No, I am not going to write about this fateful anniversary, this cursed year (or not), nothing, not a word about the pandemic. This newsletter is dedicated to community energy in all meanings of the term, the energy that keeps us going, because yes, local collective, municipal or mixed partnership energy projects are booming. It is an energy that has been freed from its legislative shackles: at the European level, we spent several years working to create a robust legal framework for local energy production and to promote local players and this directive, which is already being re-discussed to raise its ambition, has borne fruit. Much remains to be done and for those actively involved in the project, the foundations are not yet there, but the framework is, opening up new horizons.
At Energy Cities, a number of team members are involved in a local project at home. The local project of my super-dense neighbourhood is called Pilone. I like its name and the idea it conveys that the residents are elements of a grid, all connected by the pylon. I also like its ambitious approach to include all residents, especially the most vulnerable. Thanks to the EU directive, collective self-consumption makes it possible to imagine a community power station that will benefit all citizens. I won’t say more about it as it still in its infancy but the potential is there. Figure-wise, Sol(id)ar(ity) mapping is adamant: solar production from roof-fitted solar panels has the potential to meet the needs of all the residents in the neighbourhood and beyond! But above all, Pilone is human energy and therefore literally infinite!
IRENA, the International Renewable Energy Agency, published its first report on the potential of cities last October. Our partner REN21, a research institute on renewables, has just published its second global report on the subject. Both organisations note a rise in heat and cooling planning ( See also: our open-source HotMap tool). REN21 also identifies cities’ systemic approach to the energy transition – connecting up the various sectors and urban functions – as a strong trend.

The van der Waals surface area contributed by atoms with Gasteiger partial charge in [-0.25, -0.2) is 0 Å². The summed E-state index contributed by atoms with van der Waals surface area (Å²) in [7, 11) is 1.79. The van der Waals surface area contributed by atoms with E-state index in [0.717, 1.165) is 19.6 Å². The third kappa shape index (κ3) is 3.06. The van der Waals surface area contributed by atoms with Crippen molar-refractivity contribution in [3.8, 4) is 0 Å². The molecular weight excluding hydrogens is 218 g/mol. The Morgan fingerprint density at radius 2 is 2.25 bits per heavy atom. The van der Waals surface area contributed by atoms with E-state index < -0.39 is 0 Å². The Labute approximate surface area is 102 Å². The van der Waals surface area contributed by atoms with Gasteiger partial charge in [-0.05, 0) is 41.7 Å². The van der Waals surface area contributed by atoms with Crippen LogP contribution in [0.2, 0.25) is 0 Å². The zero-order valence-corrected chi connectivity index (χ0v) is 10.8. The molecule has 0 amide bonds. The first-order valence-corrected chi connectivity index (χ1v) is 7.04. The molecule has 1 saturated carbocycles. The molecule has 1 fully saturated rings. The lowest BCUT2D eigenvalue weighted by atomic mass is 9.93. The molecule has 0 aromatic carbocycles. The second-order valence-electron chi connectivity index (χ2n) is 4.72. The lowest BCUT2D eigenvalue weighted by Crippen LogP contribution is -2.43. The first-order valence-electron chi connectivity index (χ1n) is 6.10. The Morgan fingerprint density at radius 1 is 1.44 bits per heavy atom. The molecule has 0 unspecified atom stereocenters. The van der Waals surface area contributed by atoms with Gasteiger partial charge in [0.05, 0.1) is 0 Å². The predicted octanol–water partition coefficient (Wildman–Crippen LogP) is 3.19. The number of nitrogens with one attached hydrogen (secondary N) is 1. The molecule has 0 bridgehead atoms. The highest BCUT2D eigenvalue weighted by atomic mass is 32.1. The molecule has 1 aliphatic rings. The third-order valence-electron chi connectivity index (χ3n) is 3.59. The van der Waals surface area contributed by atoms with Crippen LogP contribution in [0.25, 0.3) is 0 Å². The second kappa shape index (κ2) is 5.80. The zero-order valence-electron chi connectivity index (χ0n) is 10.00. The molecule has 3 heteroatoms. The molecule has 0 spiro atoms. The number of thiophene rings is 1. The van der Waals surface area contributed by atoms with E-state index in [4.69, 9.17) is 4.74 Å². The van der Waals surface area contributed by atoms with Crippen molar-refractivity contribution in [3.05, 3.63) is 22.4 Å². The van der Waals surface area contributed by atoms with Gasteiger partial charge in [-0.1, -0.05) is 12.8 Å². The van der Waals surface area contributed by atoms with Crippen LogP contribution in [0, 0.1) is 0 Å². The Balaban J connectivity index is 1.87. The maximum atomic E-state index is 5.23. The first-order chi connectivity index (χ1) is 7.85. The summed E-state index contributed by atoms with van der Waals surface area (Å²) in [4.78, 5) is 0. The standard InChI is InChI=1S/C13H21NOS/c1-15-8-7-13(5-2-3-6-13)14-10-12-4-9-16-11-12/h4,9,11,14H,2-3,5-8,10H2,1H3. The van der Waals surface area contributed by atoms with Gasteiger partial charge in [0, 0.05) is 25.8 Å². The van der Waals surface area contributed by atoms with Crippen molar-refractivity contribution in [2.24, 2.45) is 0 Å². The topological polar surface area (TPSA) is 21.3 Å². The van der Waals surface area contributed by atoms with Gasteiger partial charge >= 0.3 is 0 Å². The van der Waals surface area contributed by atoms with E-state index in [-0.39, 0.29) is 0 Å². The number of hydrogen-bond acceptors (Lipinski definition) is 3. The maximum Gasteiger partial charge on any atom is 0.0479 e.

The International Energy Agency (IEA) is also riding the wave and has just launched its “Global Commission on People-Centred Energy Transition” … nothing less!
It is a great satisfaction for us to see our priorities adopted by global institutions, but a doubt remains as to the practical translation of our vision of a decarbonised, decentralised system: will it involve creating and sharing new local wealth as we suggest?
If human energy is infinite, it also intensifies when pooled for a project which really empowers citizens to decide their own future.
Besides human energy, in which we must urgently invest if we do not want local projects to remain a pipe dream, we must also clearly distinguish the various infinite energy sources: it is a new energy classification category that should be integrated into the directive rather than different shades of green to integrate gas.
The next step will be investing in infinite energy resources: human, solar, wind – all readily available, here and now.
March 24, 2021